And I hereby put in a vote for Macrostie as an interesting stop off of well-made wines for either tour. IT's not expensive (good!) but it's very tasty, and they're good friends and neighbours of WD.

What kinds of expensive do you mean rpm? If it's all at Corison prices, then that may be too much!

rpm


quality posts: 170 Private Messages rpm
richardhod wrote:I tended to buy nothing at wineries I thought were hmmm, or a bit pricey on the QPR, or where I aready had bought a lot of their wines. OTOH I bought a case or more at the places I liked.

Some places I didn't think they gave us a good enough discount (eg. Gundlach Bundschu!). The only wine I liked at Pine Ridge was their ridiculously expensive $140 red blend which had remarkable red brick flavours, but I never thought I'd everspend more than $40 on a bottle, so I passed, even when they offered it to us for $60. Then we went to Corison. Goodbye principles! We tasted magnums of the Cab, but I bought the Kronos on reputation alone. I trust my friends. It's about time I cracked open some KRonos to see if I actually like it or I might be flogging that off too (unlikely).

So, in the end I bought nearly two cases from Kent Rasmussen, a case from Wellington, half a case from Corison, a case from Buena Vista, half a dozen Faux Chablis, four more Michigan Riesling from Scott H, and maybe some other odds and ends.

Incidentally, as my palate has evolved I may well be happy to bring some of my stash up in the car to swap / flog to friendly tourists at cost. If anyone's short of discount lots of stuff like Ty Caton's wines, look at my CT, see if there's something you've been coveting and let me know!

And I hereby put in a vote for Macrostie as an interesting stop off of well-made wines for either tour. IT's not expensive (good!) but it's very tasty, and they're good friends and neighbours of WD.

What kinds of expensive do you mean rpm? If it's all at Corison prices, then that may be too much!



Very nice exposition - can you give the others an approximate total expense # for your 5-odd cases?

What do you think you no longer find interesting?

I wouldn't say all at Corison prices, but if we want to delve deeply at all into Napa Cabernet or even Sonoma Cabernet, one has to understand that they're not $20 wines.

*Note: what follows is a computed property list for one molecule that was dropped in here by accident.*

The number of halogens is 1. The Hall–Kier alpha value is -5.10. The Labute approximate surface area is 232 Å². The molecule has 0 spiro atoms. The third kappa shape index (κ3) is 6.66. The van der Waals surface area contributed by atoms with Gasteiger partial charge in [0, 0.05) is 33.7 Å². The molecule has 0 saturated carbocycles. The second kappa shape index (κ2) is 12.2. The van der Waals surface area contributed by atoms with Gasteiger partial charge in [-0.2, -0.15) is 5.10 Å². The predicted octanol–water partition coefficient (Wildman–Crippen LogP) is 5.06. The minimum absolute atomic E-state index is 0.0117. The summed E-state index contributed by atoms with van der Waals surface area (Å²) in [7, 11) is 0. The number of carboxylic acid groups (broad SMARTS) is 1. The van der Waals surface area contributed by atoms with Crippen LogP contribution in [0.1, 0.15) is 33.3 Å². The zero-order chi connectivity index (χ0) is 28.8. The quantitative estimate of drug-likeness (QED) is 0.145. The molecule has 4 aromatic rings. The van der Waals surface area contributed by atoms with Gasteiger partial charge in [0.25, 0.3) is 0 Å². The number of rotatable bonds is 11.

Your comments about pricing are interesting, too. Discount policies varied. While we can make no promises, as it's really a decision each winery makes, this is something under discussion among the brain trust - our 'ask' is likely to be extending at least club pricing to Tourists. The problem there is if a winery does that, and people only buy a bottle or two, it's a bust. OTOH, if they do, and everyone buys 1/2 case or so, it's a win-win (except to our budgets....)

Wine-tasting in 8 words:
Pull lots of corks!
Remember what you taste!

richardhod


quality posts: 261 Private Messages richardhod
rpm wrote:Very nice exposition - can you give the others an approximate total expense # for your 5-odd cases?

What do you think you no longer find interesting?

I wouldn't say all at Corison prices, but if we want to delve deeply at all into Napa Cabernet or even Sonoma Cabernet, one has to understand that they're not $20 wines.

Your comments about pricing are interesting, too. Discount policies varied. While we can make no promises, as it's really a decision each winery makes, this is something under discussion among the brain trust - our 'ask' is likely to be extending at least club pricing to Tourists. The problem there is if a winery does that, and people only buy a bottle or two, it's a bust. OTOH, if they do, and everyone buys 1/2 case or so, it's a win-win (except to our budgets....)



Well, I'm no longer so interested in Zinfandels now that I know some of thir various styles (hard to make them as interesting as nobler or darker grapes). Also never got into highly-processed ripe wines like Caton's, though others love it! I'm still interested in most of the rest, but some of the bigger wines I'll leave for those who like them better. I'm picky about PSs, so I can lose some of them too. Really I'll only drink ridiculously fruit-forward PSs like Turley or Quixote because they're just so fun and lush, and have no pretensions to being anything but outrageously sweet deep fruit. OTOH I have a lt to explore, but many are just fairly flat red-fruited wines, sometimes with harsh tannins.
I'm also not 100% sold on CA Pinots that have no funk, and are entirely red fruit. Nice, but I want funk and mineral. Burgundy has spoiled me! Yet I still really like them, and others love them. The 06 KR estate PN is really good atm for the CA red style.
Furthermore it takes a really good Chardonnay to keep me from my Chablis! I'm becoming a mineral hound.

I also have 18 of the 03 Corison Napa Cab. That's probably slight overkill, since I have a case of the 02, some in several other years, and some verticals in the Kronos too. So if someone's rather short on their Corison stash I might be able to help them!